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Weak Disc Sales Lower Viacom Earnings

3 Feb, 2011 By: Chris Tribbey

Paramount’s earnings for the final three months of 2010 were down 77% to $68 million, compared with $302 million during the same period in 2009, lowering parent company Viacom’s net earnings for the quarter by 14% to $620 million.

Noting “difficult year-over-year comparisons” Viacom president and CEO Philippe Dauman said the decline was primarily due to lower home entertainment revenues, with fewer tentpole titles during the quarter. The last quarter of 2009 saw Transformers: Revenge of the Fallen, Star Trek and G.I. Joe: The Rise of Cobra, while DreamWorks’ How to Train Your Dragon and Shrek Forever After were the headline titles for the fourth quarter of 2010.

“Looking ahead in fiscal 2011, we have a powerhouse lineup of franchise films and we expect our home entertainment results to improve as we now move past the last few quarters of difficult year-over-year comparisons,” Dauman said.

Overall filmed entertainment revenues were $1.5 billion, down 16% year over year, with home entertainment revenues down 44%. Television license fees also were down to $274 million, a decline of 38%. Theatrical revenues were up $323 million to $416 million, with DreamWorks Animation’s Megamind, The Fighter and True Grit performing well.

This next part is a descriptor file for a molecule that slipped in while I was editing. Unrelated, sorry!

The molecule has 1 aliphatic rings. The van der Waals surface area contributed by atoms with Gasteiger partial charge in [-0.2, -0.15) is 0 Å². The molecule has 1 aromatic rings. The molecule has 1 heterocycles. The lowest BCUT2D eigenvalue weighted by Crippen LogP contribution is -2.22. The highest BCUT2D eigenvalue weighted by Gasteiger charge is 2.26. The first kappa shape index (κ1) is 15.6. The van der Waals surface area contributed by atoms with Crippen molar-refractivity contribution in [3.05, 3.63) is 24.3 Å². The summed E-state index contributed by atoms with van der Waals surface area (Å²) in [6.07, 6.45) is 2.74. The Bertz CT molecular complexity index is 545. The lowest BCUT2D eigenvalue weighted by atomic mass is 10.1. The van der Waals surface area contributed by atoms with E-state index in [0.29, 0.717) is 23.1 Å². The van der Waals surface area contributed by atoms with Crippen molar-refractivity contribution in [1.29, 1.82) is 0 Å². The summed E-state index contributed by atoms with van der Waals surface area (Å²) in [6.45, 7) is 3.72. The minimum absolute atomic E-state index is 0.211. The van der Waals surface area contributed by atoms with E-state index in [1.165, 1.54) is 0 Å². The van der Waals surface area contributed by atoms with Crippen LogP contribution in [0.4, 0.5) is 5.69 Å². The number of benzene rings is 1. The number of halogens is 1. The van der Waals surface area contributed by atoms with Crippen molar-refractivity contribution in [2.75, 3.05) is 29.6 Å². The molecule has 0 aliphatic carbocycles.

“The studio chalked up an extremely high hit rate,” Dauman said.

Viacom’s total quarterly revenue was $3.83 billion, a decrease of 5%.

On Feb. 2, the day before Viacom reported its earnings, the company announced a new content partnership with online video company Hulu, which is a joint venture between Fox, NBC/Universal and ABC.

The deal brings back to Hulu the popular Comedy Central shows “The Daily Show with Jon Stewart” and “The Colbert Report” — which were taken down from the site in early 2010 when Viacom and Hulu couldn’t come to terms — along with shows from Viacom’s other networks, including BET, VH1, Spike TV, TV Land and MTV.

Importantly for Viacom, while full episodes of many shows will be immediately available at the free, ad-supported Hulu.com and through the Hulu Plus subscription service, Hulu Plus subscribers will also have access to a selection of current programs, including “Tosh.O,” “Jersey Shore,” “Manswers,” “Let’s Stay Together” and “Hot in Cleveland,” 21 days after their initial airing.

Hulu Plus subscribers also will have access to more than 2,000 hours of library programming, including “The Chappelle Show,” “Reno 911,” “Beavis & Butthead,” “Real World,” “Punk'd” and more on connected consumer electronics, including HDTVs, Blu-ray Disc players and mobile devices.

“Windowing has always been very important in our mind, and the Hulu deal represents another evolution in that regard,” Dauman said during a Feb. 3 call with investors. “It replicates the [ad-supported and subscription] revenue streams we enjoy [elsewhere].”

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